Espeo’s Avalon Monitor to demo at Hyperledger Global Forum


Espeo Software developers have recently created a monitor tool — Avalon Monitor — to make it easier for developers to build their own trusted workload applications and to test them on Hyperledger Avalon. Formerly known as Trusted Compute Framework, or TCF, Hyperledger Avalon acts as a bridge between the main blockchian and those building applications on top of it. 


Developed by Grzegorz Kruk and Tomasz Agaciński, the monitor enables developers to run multiple devices getting requests and organize this data in a way that makes sense reducing the time and complexity of the task. 


This launch comes ahead of the Hyperledger Global Forum conference in Pheonix, Arizona USA happening from March 3-6, where there will be a demonstration. The event will host industry leaders and innovators who hope to use blockchain technology in business. 


Grzegorz Kruk, one of the contributors to the monitor project said Hyperledger Avalon’s main idea is that it maintains scalability and confidentiality in blockchain.


“Its main purpose is moving intensive processing off the main blockchain to minimize transaction costs and reduce processing time,” Kruk explained.


“In a conventional blockchain network, the data and validation logic for every transaction takes place on every node. Such an approach provides network integrity but gives up performance and confidentiality. By offloading some work, we can ensure the proper balance between those aspects,” he said.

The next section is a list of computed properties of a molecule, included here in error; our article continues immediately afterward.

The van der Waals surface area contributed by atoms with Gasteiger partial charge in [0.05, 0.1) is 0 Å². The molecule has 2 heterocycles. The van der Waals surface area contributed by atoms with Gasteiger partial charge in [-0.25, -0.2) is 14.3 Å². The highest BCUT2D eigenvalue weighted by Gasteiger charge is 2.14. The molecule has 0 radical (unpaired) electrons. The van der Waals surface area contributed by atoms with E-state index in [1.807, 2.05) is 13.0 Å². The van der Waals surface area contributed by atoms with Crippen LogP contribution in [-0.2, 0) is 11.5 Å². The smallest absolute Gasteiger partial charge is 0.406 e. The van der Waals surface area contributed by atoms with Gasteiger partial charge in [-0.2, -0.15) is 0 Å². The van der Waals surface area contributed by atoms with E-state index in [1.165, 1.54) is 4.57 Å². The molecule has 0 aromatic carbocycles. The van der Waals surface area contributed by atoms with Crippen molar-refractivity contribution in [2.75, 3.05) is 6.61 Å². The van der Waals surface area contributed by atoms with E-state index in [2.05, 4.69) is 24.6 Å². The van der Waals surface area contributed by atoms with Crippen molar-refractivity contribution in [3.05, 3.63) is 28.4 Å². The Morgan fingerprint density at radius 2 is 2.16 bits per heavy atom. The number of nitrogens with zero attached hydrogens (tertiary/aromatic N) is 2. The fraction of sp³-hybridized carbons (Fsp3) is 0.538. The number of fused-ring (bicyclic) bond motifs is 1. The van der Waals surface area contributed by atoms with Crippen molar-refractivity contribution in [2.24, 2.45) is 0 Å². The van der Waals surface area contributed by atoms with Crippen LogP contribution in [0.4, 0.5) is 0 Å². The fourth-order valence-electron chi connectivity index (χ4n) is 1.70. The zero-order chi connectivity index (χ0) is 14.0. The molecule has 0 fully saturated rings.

Hyperledger Avalon extends the benefits of computational trust and mitigates its shortcomings. A blockchain enforces execution policies and ensures transaction auditability, while associated off-chain trusted computing resources execute transactions.


Hyperledger Avalon uses a distributed ledger to:

  • Maintain a registry of the trusted workers, including their attestation info
  • Provides a mechanism for submitting work orders from clients to a worker
  • Preserves a log of work order receipts and acknowledgments


According to Kruk, communication flow is based on a generic_client.py script from the Avalon repository. After startup of the web app, the basic form appears in the top part of a viewport which you can fill up with current worker ID, workload ID, and input data. Submitting the form creates a WorkOrderSubmit request with generated JSON-RPC containing encrypted data, hashes and keys. 


Web app waits for work order result by periodically submitting queries to an Avalon server until it receives an encrypted result. The response is automatically decrypted using previously generated session key and shown to the user. 


The team is very excited to have it shown at the Hyperledger Global Forum and hopes it makes fellow Hyperledger developers’ jobs a bit easier and more accessible. One of the biggest hurdles to blockchain technology is its novelty and having user-friendly tools to complete tasks efficiently. 


Head of blockchain at Espeo Software, Marcin Rzetecki said, “the Avalon Monitor as an essential tool that will bring greater flexibility to the business use cases of blockchain technology. Streamlining workflows will not only reduce the cost of development but also free up developers to focus on other tasks.”